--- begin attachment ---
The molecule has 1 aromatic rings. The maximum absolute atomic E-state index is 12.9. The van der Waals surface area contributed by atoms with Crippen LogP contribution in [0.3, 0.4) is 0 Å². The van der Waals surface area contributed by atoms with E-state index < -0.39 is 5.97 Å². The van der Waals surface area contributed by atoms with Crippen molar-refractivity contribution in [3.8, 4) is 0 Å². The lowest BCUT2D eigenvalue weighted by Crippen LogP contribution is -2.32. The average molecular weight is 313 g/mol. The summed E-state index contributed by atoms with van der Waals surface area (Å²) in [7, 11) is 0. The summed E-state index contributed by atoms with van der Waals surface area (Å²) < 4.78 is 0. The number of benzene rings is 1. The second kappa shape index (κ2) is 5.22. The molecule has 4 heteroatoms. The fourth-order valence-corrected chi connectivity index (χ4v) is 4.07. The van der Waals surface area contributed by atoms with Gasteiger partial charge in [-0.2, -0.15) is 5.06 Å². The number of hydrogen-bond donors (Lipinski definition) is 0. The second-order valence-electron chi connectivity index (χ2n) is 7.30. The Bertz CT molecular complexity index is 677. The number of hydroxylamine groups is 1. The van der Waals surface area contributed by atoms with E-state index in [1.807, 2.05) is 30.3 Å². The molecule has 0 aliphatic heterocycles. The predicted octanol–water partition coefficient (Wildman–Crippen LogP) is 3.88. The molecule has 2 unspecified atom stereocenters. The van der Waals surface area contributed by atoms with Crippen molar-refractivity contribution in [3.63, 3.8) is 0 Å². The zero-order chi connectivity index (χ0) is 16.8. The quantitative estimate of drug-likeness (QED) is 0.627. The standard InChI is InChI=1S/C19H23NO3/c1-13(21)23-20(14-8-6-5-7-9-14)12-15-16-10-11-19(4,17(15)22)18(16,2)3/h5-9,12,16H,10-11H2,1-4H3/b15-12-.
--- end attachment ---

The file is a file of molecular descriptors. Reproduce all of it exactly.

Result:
The molecule has 1 aromatic rings. The maximum absolute atomic E-state index is 12.9. The van der Waals surface area contributed by atoms with Crippen LogP contribution in [0.3, 0.4) is 0 Å². The van der Waals surface area contributed by atoms with E-state index < -0.39 is 5.97 Å². The van der Waals surface area contributed by atoms with Crippen molar-refractivity contribution in [3.8, 4) is 0 Å². The lowest BCUT2D eigenvalue weighted by Crippen LogP contribution is -2.32. The average molecular weight is 313 g/mol. The summed E-state index contributed by atoms with van der Waals surface area (Å²) in [7, 11) is 0. The summed E-state index contributed by atoms with van der Waals surface area (Å²) < 4.78 is 0. The number of benzene rings is 1. The second kappa shape index (κ2) is 5.22. The molecule has 4 heteroatoms. The fourth-order valence-corrected chi connectivity index (χ4v) is 4.07. The van der Waals surface area contributed by atoms with Gasteiger partial charge in [-0.2, -0.15) is 5.06 Å². The number of hydrogen-bond donors (Lipinski definition) is 0. The second-order valence-electron chi connectivity index (χ2n) is 7.30. The Bertz CT molecular complexity index is 677. The number of hydroxylamine groups is 1. The van der Waals surface area contributed by atoms with E-state index in [1.807, 2.05) is 30.3 Å². The molecule has 0 aliphatic heterocycles. The predicted octanol–water partition coefficient (Wildman–Crippen LogP) is 3.88. The molecule has 2 unspecified atom stereocenters. The van der Waals surface area contributed by atoms with Crippen molar-refractivity contribution in [3.63, 3.8) is 0 Å². The zero-order chi connectivity index (χ0) is 16.8. The quantitative estimate of drug-likeness (QED) is 0.627. The standard InChI is InChI=1S/C19H23NO3/c1-13(21)23-20(14-8-6-5-7-9-14)12-15-16-10-11-19(4,17(15)22)18(16,2)3/h5-9,12,16H,10-11H2,1-4H3/b15-12-.